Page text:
One of the oldest forms of what originated as a sweetened bread is cake. In its simplest form, it is flour, sugar, milk, eggs, and butter, but it can be so much more than just that. Cake can evoke so many different emotions and memories in each of us. From the modest, but much-loved birthday cake of our childhood, to the multi-tiered symbol of love, the wedding cake, to the rich, decadent torte we enjoyed during our last extravagant dinner. Or perhaps it was that $5.00 cake at the grocery store which looked so good you couldn’t pass it up. Today a celebratory Cake is a ‘must have’ for most cultures at every occasion … from the baby shower to the anniversary dinner to the retirement party.
I am fascinated by the incredible cakes produced on some of the Food Network shows. Watching episodes of Cake Boss or Ace of Cakes can leave you feeling hopelessly inadequate as a baker. But you must know that lavishly decorated cakes didn’t begin when the Food Network started showcasing these professional bakers and their cake masterpieces. It began during the Victorian era.
When hubby and I have a weekend free, we love to spend a Sunday afternoon strolling around rural town centers, browsing through curiosity and antique shops. Recently I came across a fascinating book entitled “The Victorian Book of Cakes, Recipes, Techniques and Decorations from the Golden Age of Cake Making”. Not the original, this reproduction, written in 1958, is taken from the turn-of-the-century tome which was the standard for professional bakers during the Victorian era. The recipes range from petit fours to pound cakes, slab cakes and shortbread, to gingerbread and marzipan.
The illustrations in this book are remarkable in that they are not photographs but drawn capturing the precise details from each original baked item. The images of wedding cakes are astonishingly beautiful, each having won prizes at the London International Exhibition 100 years ago.
The book has hundreds of recipes, which are quite interesting. Most use the same simple ingredients, but with very minimal direction. The cakes are generally traditional fruit cakes, with nuts, spices, and rum or brandy, such as the wedding cake Prince William and Kate Middleton served for their wedding.
For leavening agents, although they do not call it “baking powder”, a blend of ‘cream of tartar’ and baking soda (two pounds of cream of tartar to one pound of baking soda) is used – which essentially is ‘baking powder’ (invented by Alfred Bird in 1840). Yeast or beaten egg whites were also used to lighten batters, all of which leads me to think that most of these cakes were probably more ‘bread like’ and quite dense.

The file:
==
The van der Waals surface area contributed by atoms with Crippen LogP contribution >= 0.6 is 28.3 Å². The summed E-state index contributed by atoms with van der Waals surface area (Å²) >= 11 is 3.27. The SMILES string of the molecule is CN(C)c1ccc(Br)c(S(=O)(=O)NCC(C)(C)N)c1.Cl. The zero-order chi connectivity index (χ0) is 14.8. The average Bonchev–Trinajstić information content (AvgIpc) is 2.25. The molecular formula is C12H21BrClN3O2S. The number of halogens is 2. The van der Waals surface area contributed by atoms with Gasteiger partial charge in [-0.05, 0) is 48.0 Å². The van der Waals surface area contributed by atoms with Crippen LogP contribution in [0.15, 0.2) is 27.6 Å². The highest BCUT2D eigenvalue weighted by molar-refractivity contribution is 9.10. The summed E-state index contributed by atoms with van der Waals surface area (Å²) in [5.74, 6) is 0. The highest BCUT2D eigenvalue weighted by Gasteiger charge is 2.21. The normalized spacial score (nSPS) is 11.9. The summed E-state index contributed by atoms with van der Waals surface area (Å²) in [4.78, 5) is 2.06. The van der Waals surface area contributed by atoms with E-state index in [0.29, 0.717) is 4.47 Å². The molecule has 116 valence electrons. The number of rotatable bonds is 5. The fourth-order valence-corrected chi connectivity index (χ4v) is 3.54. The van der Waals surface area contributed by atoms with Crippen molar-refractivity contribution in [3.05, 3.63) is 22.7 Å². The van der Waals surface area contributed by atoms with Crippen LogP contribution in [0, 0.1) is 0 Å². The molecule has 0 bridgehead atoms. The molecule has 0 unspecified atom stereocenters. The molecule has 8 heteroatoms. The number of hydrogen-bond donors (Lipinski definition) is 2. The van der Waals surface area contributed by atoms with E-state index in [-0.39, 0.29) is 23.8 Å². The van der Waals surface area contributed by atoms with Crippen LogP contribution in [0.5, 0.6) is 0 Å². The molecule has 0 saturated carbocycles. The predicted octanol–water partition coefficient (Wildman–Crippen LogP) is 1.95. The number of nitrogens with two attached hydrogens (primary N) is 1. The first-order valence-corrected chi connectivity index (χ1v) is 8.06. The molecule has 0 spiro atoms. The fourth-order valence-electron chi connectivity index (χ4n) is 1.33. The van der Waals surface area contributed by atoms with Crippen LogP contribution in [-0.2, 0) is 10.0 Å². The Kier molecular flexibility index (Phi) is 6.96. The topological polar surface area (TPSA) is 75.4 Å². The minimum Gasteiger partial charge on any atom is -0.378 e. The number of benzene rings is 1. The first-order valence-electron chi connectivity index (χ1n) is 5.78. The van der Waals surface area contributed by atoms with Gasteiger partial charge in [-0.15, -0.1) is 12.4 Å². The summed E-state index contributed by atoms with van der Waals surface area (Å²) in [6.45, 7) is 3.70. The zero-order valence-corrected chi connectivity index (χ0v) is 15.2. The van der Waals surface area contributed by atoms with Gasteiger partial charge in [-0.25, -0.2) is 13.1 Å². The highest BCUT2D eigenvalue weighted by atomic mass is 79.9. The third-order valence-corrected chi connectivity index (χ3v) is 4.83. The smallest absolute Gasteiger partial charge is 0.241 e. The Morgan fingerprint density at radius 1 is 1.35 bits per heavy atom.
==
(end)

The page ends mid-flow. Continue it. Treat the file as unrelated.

In a Victorian bakery or pastry shop there would be a variety of cakes and biscuits for sale from scones and shortbread to meringues, marzipan and trifles. This book gives the bakery owner, not only recipes for its ‘best sellers’, but advice on how to display these confections and what to charge … with cakes starting at a shilling. One description for a “SHILLING GATEAU” is described as “very saleable and enhance the general shop display. They should be made from a good Genoese base, either a light egg mixture or a closer-eating butter mixing. The latter seems to be the favorite of the cake-eating public.” How fun! I guess we ‘cake-eating public’ like a ‘closer-eating’ mixture … whatever that may mean.
In addition to the advice and recipes are the original advertisements for all the baking essentials required, from flours and sugars to cake stands and ovens. One advertisement which I found interesting was for a “vegetable butter” made from “cocoanuts, as an excellent substitute for butter, margarine and lard”. Why has it taken us another 100 years to fully incorporate coconut oil into our baking?
Times may have changed and although some of the ingredients have stayed the same, progress seems to be mostly in the preparation, and in the myriad of flavors we have today.
I’m sure you’ve probably realized by now that ‘I like to bake’. Breads, cakes, cookies, it really doesn’t matter. I find baking to be relaxing. It also provides a much-needed creative outlet. Taking an assortment of unrelated ingredients and turning them into, hopefully, a confection that not only tastes good, but is pretty to look at, is quite satisfying. Not all my ‘bakes’ have been successful, of course. In fact, some have been complete disasters, requiring a quick trip to the nearest bakery when it was an occasion for which I was to supply the “cake”. But, for the most part, they’ve been pretty decent.
I’m not sure any of us would enjoy making the seemingly simple, but on closer inspection, overly-complicated recipes in this “The Victorian Book of Cakes” today, but I do feel challenged to try my hand at making one or two – some shortbread perhaps? Not that I would ever do what Julie Powell did with Julia Child’s Mastering the Art of French Cooking. But, then again …